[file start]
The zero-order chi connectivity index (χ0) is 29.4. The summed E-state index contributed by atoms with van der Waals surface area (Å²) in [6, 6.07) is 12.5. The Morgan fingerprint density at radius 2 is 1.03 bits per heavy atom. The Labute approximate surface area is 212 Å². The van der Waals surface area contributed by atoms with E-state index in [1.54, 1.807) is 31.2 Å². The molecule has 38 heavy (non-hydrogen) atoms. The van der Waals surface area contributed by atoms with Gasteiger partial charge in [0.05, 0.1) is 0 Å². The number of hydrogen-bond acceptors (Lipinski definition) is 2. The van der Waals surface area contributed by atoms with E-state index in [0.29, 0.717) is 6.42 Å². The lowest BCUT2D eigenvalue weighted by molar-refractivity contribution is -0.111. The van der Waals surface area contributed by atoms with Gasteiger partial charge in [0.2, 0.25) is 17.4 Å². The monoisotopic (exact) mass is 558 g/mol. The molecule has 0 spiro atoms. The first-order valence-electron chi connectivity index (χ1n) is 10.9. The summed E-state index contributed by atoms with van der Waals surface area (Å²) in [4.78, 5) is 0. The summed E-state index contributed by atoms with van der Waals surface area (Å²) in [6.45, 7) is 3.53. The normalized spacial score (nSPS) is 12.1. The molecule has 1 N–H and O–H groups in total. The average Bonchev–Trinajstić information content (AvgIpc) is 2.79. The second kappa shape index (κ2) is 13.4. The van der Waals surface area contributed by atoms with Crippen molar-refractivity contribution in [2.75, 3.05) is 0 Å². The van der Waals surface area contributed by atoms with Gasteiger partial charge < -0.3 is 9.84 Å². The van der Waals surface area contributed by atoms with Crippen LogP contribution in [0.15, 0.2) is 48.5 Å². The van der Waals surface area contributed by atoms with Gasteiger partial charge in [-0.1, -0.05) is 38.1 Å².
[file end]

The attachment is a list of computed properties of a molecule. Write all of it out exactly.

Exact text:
The zero-order chi connectivity index (χ0) is 29.4. The summed E-state index contributed by atoms with van der Waals surface area (Å²) in [6, 6.07) is 12.5. The Morgan fingerprint density at radius 2 is 1.03 bits per heavy atom. The Labute approximate surface area is 212 Å². The van der Waals surface area contributed by atoms with E-state index in [1.54, 1.807) is 31.2 Å². The molecule has 38 heavy (non-hydrogen) atoms. The van der Waals surface area contributed by atoms with Gasteiger partial charge in [0.05, 0.1) is 0 Å². The number of hydrogen-bond acceptors (Lipinski definition) is 2. The van der Waals surface area contributed by atoms with E-state index in [0.29, 0.717) is 6.42 Å². The lowest BCUT2D eigenvalue weighted by molar-refractivity contribution is -0.111. The van der Waals surface area contributed by atoms with Gasteiger partial charge in [0.2, 0.25) is 17.4 Å². The monoisotopic (exact) mass is 558 g/mol. The molecule has 0 spiro atoms. The first-order valence-electron chi connectivity index (χ1n) is 10.9. The summed E-state index contributed by atoms with van der Waals surface area (Å²) in [4.78, 5) is 0. The summed E-state index contributed by atoms with van der Waals surface area (Å²) in [6.45, 7) is 3.53. The normalized spacial score (nSPS) is 12.1. The molecule has 1 N–H and O–H groups in total. The average Bonchev–Trinajstić information content (AvgIpc) is 2.79. The second kappa shape index (κ2) is 13.4. The van der Waals surface area contributed by atoms with Crippen molar-refractivity contribution in [2.75, 3.05) is 0 Å². The van der Waals surface area contributed by atoms with Gasteiger partial charge < -0.3 is 9.84 Å². The van der Waals surface area contributed by atoms with Crippen LogP contribution in [0.15, 0.2) is 48.5 Å². The van der Waals surface area contributed by atoms with Gasteiger partial charge in [-0.1, -0.05) is 38.1 Å².